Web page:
• Lifelong friendships – we have agents at our local agency that have been with us for decades and are lifelong friends; I have to think we've done something right to warrant that.

Cons, or more so challenges, of the LOA model:

  • Pressure and responsibility of being an agency owner
  • Shifting from a sales role to management
  • Figuring out how to retain agents who become successful and want to leave to become independent
  • Getting the vesting agreement right
  • Determining the compensation agreement and how you will structure the commissions
  • Your own time, money, and effort required to get a brand new agent up and running
  • Deciding on what value you have to offer agents in exchange for your override
  • Figuring out if the book of business will be yours or the LOAs (i.e: will they be able to take that book of business with them if they decide to leave?)


There's so much to consider before just jumping into the idea of recruiting agents.

Pressure and Responsibility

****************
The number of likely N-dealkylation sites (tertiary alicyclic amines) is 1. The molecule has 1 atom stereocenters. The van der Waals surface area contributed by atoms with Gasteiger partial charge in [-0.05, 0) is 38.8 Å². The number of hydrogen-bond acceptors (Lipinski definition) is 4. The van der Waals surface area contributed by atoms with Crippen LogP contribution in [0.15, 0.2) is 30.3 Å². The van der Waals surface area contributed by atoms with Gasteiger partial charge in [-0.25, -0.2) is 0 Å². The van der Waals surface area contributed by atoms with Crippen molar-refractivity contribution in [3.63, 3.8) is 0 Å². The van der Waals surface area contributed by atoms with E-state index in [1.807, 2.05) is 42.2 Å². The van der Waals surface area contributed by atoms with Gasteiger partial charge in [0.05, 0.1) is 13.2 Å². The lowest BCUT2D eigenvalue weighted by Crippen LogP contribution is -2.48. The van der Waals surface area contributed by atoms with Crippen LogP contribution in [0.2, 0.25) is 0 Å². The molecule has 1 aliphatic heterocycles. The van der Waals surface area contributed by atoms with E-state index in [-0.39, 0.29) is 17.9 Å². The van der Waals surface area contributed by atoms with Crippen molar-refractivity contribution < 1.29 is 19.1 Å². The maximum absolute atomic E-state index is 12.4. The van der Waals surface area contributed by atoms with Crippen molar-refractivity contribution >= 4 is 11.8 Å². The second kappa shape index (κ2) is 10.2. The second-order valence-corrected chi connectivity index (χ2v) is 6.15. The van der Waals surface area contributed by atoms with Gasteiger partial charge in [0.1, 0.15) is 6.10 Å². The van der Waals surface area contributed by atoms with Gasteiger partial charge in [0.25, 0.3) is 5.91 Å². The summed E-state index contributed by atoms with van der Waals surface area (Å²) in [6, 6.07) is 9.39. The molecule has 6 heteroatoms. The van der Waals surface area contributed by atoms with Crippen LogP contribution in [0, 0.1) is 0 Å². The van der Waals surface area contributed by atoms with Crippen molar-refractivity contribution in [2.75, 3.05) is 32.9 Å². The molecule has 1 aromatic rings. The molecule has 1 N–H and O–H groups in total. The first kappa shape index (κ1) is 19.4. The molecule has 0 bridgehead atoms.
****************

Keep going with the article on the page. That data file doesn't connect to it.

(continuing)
I'd start with being honest with yourself: are you prepared for the pressure and responsibility of being an agency owner? 

I remember not being able to sleep at night – I'd lay awake thinking about whether or not my agents were making a living. It's a lot of pressure, and you feel the responsibility of it.

From Sales to Management

You also need to ask yourself if you're cut out for being an agency owner. It takes the right person to be good at this. In my opinion, if you're a really good producer and you enjoy that, that gig is hard to beat.

When you start recruiting agents, you shift from sales to management. I see a lot of producers try it, and they should've just stuck with personal production because they ended up hating it. 

If you're a highly successful producer, I'd first consider hiring someone to help you. Keep doing what you do best. People in support roles can help you with the things you don't like to do.

In sum, you have to be management and coaching-enclined to be good at this.

Plus, if you're a good salesman, you fight the thought that you could be selling everything yourself. You end up being a babysitter, and that may not be what you're looking for.

So, that's my word of caution for anyone thinking about starting an agency – seriously think it through first. We obviously took that step and have an agency, but it's definitely not for everyone.

How to Structure the Compensation Agreement